Evan’s been an example for those born with or affected by HLHS. He and his family take nothing for granted, and they are fervent supporters of the Make a Wish Foundation because they were able to fulfil Evan’s wish to visit Hawaii when he was younger. The volcanoes and atmosphere heightened his weather fascination even further; you can always count on Evan for constant weather updates.
Children’s Hospital even asked Evan to participate in research to learn more about the genetics of the disease since its cause(s) is still unknown.
“I was first approached five or six years ago,” Evan said. “They put something in your nose to get DNA out. Then about a year and a half ago, they brought me in to do more research. It was mostly psychological – I had an MRI. I didn’t have anything hooked up to me; they were just looking at my brain to find any kind of difference between me and someone who doesn’t have this disease so that they can predict it better in newborns. They also told me that they offer this opportunity to people who don’t have this condition because they need some tests to compare and see if there is a common difference.”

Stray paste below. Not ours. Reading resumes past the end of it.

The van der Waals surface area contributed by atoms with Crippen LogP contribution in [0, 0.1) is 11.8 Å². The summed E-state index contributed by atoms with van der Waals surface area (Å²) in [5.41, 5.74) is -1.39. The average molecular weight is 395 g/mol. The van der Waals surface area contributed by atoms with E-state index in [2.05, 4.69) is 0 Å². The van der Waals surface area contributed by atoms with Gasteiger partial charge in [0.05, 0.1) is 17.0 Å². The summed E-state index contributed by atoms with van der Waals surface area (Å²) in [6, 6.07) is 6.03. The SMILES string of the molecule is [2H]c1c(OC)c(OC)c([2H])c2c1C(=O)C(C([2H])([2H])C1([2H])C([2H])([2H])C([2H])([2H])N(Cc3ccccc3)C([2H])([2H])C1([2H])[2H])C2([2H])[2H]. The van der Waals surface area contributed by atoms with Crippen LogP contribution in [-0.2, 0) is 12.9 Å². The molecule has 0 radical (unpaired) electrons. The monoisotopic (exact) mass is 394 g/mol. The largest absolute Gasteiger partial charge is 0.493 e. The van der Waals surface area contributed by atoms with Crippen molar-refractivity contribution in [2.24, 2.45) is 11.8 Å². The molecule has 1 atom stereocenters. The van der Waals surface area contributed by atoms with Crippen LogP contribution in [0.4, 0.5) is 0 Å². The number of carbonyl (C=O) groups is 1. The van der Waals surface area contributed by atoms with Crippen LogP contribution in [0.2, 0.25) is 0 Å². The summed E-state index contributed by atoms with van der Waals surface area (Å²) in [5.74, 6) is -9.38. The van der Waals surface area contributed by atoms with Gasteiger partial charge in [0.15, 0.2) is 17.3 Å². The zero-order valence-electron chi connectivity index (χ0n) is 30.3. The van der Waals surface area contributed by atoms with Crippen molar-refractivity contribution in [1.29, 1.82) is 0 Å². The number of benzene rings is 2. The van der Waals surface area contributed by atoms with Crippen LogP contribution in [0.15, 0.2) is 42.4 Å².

Aside from having his prescription dosage upped at his last annual checkup, Evan is living his life with no obstacles. He’s currently working in the fuel kiosk at the Weirton Kroger, and he’s preparing to graduate from West Liberty with a marketing degree. He was also inducted into the business honor society Delta Mu Delta this year, and he received the Gary E. West College of Business’s Outstanding Marketing Student honor.
“They told us that this defect was the worst heart defect that you can have. We’re just thankful for the surgeons and that God gives them the talent to do that,” Melinda said. “We’ve met some people, some really close people over his lifetime, and their children are no longer with us. It’s just like I say: he’s a trailblazer.”
The thing with Evan is, what you see is what you get. He doesn’t use HLHS as an excuse for anything, and he’s one of the calmest, most easygoing guys you’ll meet.
“My mom was talking about dreams for your child and that if you find out that your kid has this, your dreams might be let down,” Evan said. “But I feel that they can look at me and see that I’ve done all this stuff, and I could be there as an example that people do live a pretty normal life other than a few things that are a little different.”
His outlook on life and his heart defect sets an example for everyone around him. People are dealt different hands from life every day, and even though some hands aren’t stacked in your favor, it doesn’t mean that you can’t overcome problems. Evan doesn’t brood over anything or have any anxiety because of his condition, and that in itself puts life’s problems into perspective.
Evan can often be seen updating his friends on his Sims or Skyrim profiles while scratching his beard or slathering something in ranch dressing. He doesn’t need attention or crave life’s luxuries; he’s fine with hanging with his cats, laughing at memes, and playing board games with his friends. He’s the perfect example of a guy with simple tastes, a positive spirit, and a lot of heart.
Photo credit: Daniel Morgan